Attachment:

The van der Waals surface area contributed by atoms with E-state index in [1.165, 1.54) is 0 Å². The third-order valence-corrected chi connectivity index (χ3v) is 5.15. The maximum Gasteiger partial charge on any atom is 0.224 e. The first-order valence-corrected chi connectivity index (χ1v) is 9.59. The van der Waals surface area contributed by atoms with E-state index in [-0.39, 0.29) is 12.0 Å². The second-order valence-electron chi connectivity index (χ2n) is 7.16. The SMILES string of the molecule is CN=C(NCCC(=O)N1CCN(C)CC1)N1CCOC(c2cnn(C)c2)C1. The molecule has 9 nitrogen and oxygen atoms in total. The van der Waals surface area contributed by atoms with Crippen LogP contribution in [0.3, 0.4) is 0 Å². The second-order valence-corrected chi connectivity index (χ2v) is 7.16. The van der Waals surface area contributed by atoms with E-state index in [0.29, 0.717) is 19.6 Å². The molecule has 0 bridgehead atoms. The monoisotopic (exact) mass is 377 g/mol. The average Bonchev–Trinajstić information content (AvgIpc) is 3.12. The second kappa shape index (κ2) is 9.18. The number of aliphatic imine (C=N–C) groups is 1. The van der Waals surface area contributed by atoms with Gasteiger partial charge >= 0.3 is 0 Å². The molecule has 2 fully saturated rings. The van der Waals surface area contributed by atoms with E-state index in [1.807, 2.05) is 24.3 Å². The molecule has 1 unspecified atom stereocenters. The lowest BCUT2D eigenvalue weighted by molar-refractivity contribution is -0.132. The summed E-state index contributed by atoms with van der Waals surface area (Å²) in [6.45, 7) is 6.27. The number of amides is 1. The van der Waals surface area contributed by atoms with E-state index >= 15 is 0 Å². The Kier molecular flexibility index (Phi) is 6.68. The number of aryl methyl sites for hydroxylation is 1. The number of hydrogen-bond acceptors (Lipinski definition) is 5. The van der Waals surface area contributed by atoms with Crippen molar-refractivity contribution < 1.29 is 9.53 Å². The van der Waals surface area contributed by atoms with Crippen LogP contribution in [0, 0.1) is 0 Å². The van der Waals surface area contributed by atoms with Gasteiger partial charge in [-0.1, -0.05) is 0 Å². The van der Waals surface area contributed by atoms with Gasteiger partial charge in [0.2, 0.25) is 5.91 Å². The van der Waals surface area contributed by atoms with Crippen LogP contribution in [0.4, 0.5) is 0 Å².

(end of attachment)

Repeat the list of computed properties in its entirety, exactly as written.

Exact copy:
The van der Waals surface area contributed by atoms with E-state index in [1.165, 1.54) is 0 Å². The third-order valence-corrected chi connectivity index (χ3v) is 5.15. The maximum Gasteiger partial charge on any atom is 0.224 e. The first-order valence-corrected chi connectivity index (χ1v) is 9.59. The van der Waals surface area contributed by atoms with E-state index in [-0.39, 0.29) is 12.0 Å². The second-order valence-electron chi connectivity index (χ2n) is 7.16. The SMILES string of the molecule is CN=C(NCCC(=O)N1CCN(C)CC1)N1CCOC(c2cnn(C)c2)C1. The molecule has 9 nitrogen and oxygen atoms in total. The van der Waals surface area contributed by atoms with Crippen LogP contribution in [0.3, 0.4) is 0 Å². The second-order valence-corrected chi connectivity index (χ2v) is 7.16. The van der Waals surface area contributed by atoms with E-state index in [0.29, 0.717) is 19.6 Å². The molecule has 0 bridgehead atoms. The monoisotopic (exact) mass is 377 g/mol. The average Bonchev–Trinajstić information content (AvgIpc) is 3.12. The second kappa shape index (κ2) is 9.18. The number of aliphatic imine (C=N–C) groups is 1. The van der Waals surface area contributed by atoms with Gasteiger partial charge >= 0.3 is 0 Å². The molecule has 2 fully saturated rings. The van der Waals surface area contributed by atoms with E-state index in [1.807, 2.05) is 24.3 Å². The molecule has 1 unspecified atom stereocenters. The lowest BCUT2D eigenvalue weighted by molar-refractivity contribution is -0.132. The summed E-state index contributed by atoms with van der Waals surface area (Å²) in [6.45, 7) is 6.27. The number of amides is 1. The van der Waals surface area contributed by atoms with E-state index >= 15 is 0 Å². The Kier molecular flexibility index (Phi) is 6.68. The number of aryl methyl sites for hydroxylation is 1. The number of hydrogen-bond acceptors (Lipinski definition) is 5. The van der Waals surface area contributed by atoms with Crippen molar-refractivity contribution < 1.29 is 9.53 Å². The van der Waals surface area contributed by atoms with Crippen LogP contribution in [0, 0.1) is 0 Å². The van der Waals surface area contributed by atoms with Gasteiger partial charge in [-0.1, -0.05) is 0 Å². The van der Waals surface area contributed by atoms with Gasteiger partial charge in [0.2, 0.25) is 5.91 Å². The van der Waals surface area contributed by atoms with Crippen LogP contribution in [0.4, 0.5) is 0 Å².